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Gender: Do not display
Hometown: PA
Home country: USA
Current location: DC
Member since: Mon Nov 10, 2003, 07:36 PM
Number of posts: 32,980

About Me

I was born in Brooklyn, Trump was born in Queens. The only thing that makes people think I'm an H-1b stealing jobs from Americans is that my Grandparents immigrated from India, while Drumpf's immigrated from Germany. It's race, not citizenship. Americans are more diverse than you think. Millions of US citizens don't look the way you might expect. This fact is very important and will help us win elections.

Journal Archives

Boomers Got the Vax - SNL

Atlanta spa shooting victims highlight struggles for Asian and Asian American immigrant women

Atlanta spa shooting victims highlight struggles for Asian and Asian American immigrant women in low-wage jobs


Many of the victims had come to the U.S. in search of a better life, following the difficult path of immigrant women before them

The three workers at Gold Spa in Atlanta had come to the United States in search of a better life, following the difficult path of many other immigrant women before them.

Suncha Kim, 69, did not speak English when she arrived with her son in tow around 1980, and picked up odd jobs washing dishes and cleaning office buildings. Hyun Jung Grant, 51, worked so much that one of her sons recalled that he and his brother were left with another family for at least a year. And Soon Chung Park, 74, had moved more than 800 miles to Atlanta from her family in the New York/New Jersey area.

The women, all originally from South Korea, were among eight people killed on Tuesday when a gunman opened fire at their workplaces and shot his victims in the head and chest.

Three other victims — Yong Ae Yue, 63; Xiaojie Tan, 49; and Daoyou Feng, 44 — were also Asian women and workers or managers at the three businesses that were attacked.

Two other people — Delaina Yaun, 33, and Paul Andre Michels, 54 — were also killed Tuesday. Yaun and her husband had decided to treat themselves to a couples massage and were in separate rooms when the gunman entered and started shooting, according to DeLayne Davis, a relative. Yaun was killed. Her husband escaped. Michels, a handyman at Young’s Asian Massage, was an Army veteran, family members told news outlets.

At least 4 of the victims were US Citizens. 7 of the victims were over age 40. At least 2 were grandmothers. Some DUers were quick to jump to some slanderous accusations about these folks.

Things I do not ever need to hear or read about a shooter again


An incomplete list of things I do not ever need to hear or read about a shooter again, especially one who targets women:

I do not need to hear that he “snapped,” “lost it” or “had a bad day.”

After he has taken the lives of six or eight or 14 other people, I am not inclined to care what kind of day he had.

I do not need to hear that he was heartbroken over a woman who dumped him/rejected him/ignored him. It is not the responsibility of women to pay attention to men to make sure those men do not shoot other people.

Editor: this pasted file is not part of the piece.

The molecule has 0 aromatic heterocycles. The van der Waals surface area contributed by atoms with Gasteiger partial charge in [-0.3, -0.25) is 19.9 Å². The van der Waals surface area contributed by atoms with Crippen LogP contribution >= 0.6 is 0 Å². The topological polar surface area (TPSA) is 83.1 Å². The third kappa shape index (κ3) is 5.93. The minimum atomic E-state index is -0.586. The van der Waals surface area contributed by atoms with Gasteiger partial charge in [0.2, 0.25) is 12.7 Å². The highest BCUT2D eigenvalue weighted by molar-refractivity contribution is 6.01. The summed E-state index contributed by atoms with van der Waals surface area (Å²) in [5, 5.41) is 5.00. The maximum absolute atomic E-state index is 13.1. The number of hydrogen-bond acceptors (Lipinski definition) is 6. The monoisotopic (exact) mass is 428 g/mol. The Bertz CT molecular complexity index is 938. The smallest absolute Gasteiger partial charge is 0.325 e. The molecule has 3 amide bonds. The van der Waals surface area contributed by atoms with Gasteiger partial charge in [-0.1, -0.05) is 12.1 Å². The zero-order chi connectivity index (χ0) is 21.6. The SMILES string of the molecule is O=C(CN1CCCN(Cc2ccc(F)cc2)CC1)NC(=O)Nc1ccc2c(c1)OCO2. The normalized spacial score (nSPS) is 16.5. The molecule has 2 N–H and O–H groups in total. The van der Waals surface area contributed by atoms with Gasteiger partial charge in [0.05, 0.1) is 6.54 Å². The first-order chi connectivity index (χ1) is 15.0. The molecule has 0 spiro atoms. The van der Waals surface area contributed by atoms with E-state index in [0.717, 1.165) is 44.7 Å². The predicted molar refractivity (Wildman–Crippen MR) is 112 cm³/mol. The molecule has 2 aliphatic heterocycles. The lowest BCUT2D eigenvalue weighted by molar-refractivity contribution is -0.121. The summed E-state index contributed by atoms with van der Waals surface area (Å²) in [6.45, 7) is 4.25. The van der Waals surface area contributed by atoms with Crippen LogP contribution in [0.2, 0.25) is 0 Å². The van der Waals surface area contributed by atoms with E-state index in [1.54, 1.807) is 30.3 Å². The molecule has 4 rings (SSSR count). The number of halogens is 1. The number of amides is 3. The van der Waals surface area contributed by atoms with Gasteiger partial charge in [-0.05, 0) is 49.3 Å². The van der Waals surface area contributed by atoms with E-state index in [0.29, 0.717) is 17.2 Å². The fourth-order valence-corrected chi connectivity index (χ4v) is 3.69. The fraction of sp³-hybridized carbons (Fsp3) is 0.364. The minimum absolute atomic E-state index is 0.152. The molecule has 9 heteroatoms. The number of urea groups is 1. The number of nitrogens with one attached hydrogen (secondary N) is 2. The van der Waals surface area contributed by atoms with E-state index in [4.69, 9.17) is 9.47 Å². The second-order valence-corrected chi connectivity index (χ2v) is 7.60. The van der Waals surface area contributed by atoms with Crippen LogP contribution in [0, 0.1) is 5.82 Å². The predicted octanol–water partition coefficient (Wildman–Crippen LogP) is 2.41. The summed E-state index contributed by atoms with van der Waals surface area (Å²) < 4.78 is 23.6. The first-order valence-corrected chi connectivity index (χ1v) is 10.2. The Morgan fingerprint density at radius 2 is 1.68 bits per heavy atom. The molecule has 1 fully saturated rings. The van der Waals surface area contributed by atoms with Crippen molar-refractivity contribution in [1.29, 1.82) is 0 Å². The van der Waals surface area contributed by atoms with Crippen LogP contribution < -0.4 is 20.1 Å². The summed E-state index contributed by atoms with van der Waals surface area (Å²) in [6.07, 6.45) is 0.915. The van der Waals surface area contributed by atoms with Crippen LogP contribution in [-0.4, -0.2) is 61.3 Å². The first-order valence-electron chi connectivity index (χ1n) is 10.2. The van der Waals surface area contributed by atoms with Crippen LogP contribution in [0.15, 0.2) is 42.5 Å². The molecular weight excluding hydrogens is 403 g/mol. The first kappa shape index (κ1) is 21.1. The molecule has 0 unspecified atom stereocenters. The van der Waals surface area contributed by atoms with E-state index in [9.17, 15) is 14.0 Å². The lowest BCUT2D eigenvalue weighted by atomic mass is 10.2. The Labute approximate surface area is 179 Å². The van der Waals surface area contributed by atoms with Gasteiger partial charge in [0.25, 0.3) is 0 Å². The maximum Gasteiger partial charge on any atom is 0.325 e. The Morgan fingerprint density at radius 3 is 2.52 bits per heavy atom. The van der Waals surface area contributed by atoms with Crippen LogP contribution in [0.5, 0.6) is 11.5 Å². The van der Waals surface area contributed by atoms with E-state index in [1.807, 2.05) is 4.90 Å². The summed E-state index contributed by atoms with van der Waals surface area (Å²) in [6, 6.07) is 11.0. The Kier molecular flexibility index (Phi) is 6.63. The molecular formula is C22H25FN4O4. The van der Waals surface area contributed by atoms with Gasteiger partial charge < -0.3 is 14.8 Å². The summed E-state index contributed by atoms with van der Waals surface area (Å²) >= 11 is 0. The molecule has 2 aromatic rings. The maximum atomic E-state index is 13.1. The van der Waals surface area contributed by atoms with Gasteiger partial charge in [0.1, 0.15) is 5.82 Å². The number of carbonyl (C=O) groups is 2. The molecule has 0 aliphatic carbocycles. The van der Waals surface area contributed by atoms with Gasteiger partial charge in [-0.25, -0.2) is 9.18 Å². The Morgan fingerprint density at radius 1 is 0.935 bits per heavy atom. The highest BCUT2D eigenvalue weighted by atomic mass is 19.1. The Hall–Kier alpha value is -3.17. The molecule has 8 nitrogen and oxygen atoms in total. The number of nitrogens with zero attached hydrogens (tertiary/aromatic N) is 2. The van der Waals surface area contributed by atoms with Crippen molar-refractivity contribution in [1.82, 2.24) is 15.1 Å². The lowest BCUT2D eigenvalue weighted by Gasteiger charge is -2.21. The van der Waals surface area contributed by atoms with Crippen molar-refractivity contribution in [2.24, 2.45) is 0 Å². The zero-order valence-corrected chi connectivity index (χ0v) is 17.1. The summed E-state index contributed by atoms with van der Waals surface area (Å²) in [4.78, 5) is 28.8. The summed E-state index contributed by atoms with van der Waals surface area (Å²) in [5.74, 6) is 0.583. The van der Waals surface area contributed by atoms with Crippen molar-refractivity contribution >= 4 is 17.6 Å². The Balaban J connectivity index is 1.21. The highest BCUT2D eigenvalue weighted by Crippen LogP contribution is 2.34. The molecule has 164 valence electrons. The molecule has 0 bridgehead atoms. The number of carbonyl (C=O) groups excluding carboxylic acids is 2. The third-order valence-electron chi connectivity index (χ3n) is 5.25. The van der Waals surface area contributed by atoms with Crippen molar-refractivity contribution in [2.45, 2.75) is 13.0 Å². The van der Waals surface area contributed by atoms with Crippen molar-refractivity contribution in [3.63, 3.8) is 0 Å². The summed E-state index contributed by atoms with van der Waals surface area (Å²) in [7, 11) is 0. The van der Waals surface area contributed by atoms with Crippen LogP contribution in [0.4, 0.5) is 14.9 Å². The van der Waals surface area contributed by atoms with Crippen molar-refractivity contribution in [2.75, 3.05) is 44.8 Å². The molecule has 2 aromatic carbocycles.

I do not particularly care whether his family was shocked.

I do not particularly care whether he did not resist arrest.

I do not need to hear about how he was a churchgoer, unless that revelation also comes with an acknowledgment that some faiths have historically taught such horrifying messages of misogyny and female subservience that “he went to church” is as much of an explanation as an expression of dumbfoundedness.

What kind of church? Is it a place where non-heterosexual people are viewed as sinful? Where purity culture twists normal desires into malignance? Where premarital sex is seen as such a moral failing that girls believe they are worthless if they have it? Where boys believe they should blame girls for making them want it at all?

I definitely do not need to hear about how he struggled with “temptation.”

More at the link. Things she wants to hear about are domestic abuse/violence and politicians increasing funding for mental health instead of cutting budgets.

How Do They Dye the Chicago River Green for St. Patrick's Day?


It wouldn’t be a St. Patrick’s Day celebration in the Windy City without 400,000 spectators crowding the banks of the Chicago River to “ooh” and “aah” at its (temporarily) emerald green tinge. But how do officials turn the water green?

First, a bit of history: The dyeing tradition became an annual thing nearly 60 years ago, in 1962, but its real origins go back even further. In the early days of his administration as Mayor of Chicago, Richard J. Daley was a man on a mission to develop the city’s riverfront area. There was just one problem: The river itself was a sewage-filled eyesore. In order to get to the bottom of the city’s pollution problem and pinpoint the exact places where waste was being discarded into the waterway (and by whom), Daley authorized the pouring of a special green dye into the river that would allow them to see exactly where dumping was occurring.

Fast-forward to late 1961 when Stephen Bailey—part of the Chicago Journeymen Plumbers Local, the city’s St. Patrick’s Day Parade chairman, and a childhood friend of Daley’s—witnessed a colleague’s green-soaked coveralls following a day of pouring Daley’s dye into the Chicago River. That gave Bailey an idea: If they could streak the Chicago River green, why not turn it all green?

Three months later, revelers got their first look at an Ecto Cooler-colored river when the city poured 100 pounds of the chemical into the water. They got a really good look, too, as the river remained green for an entire week.

I'm sure I'm not the only one who was curious about this. Photo and more info at link.

The Washington commute could return by fall for many workers. It won't be the same as before.


Most Washington-area residents who have spent the past year teleworking because of the coronavirus pandemic could be back to their commutes by fall, but it might not resemble the commute they left behind early last year.

Labor Day has become a target date among many employers eyeing the return of workers to the office, according to surveys, business leaders and public officials. A study led by the Greater Washington Partnership, an alliance of the region’s top chief executives, found employers expect 75 percent of their workforce to return by the end of fall.

Prospects for a return were heightened this month when President Biden’s administration announced that vaccines would be available for all adults by May, although business groups and other experts say the transition to widespread in-person office work should be gradual and telecommuting is likely to remain an option for many workers.

“Most employers are going to start to go to a more hybrid model where folks are in the office a couple of days a week,” said Joe McAndrew, vice president of transportation at the Greater Washington Partnership, which surveyed nearly 200 Washington-area employers. “This all kind of rests on our ability to both vaccinate the population at a scale needed for herd immunity, and to reopen the supporting services that enable folks to be able to get to the office.”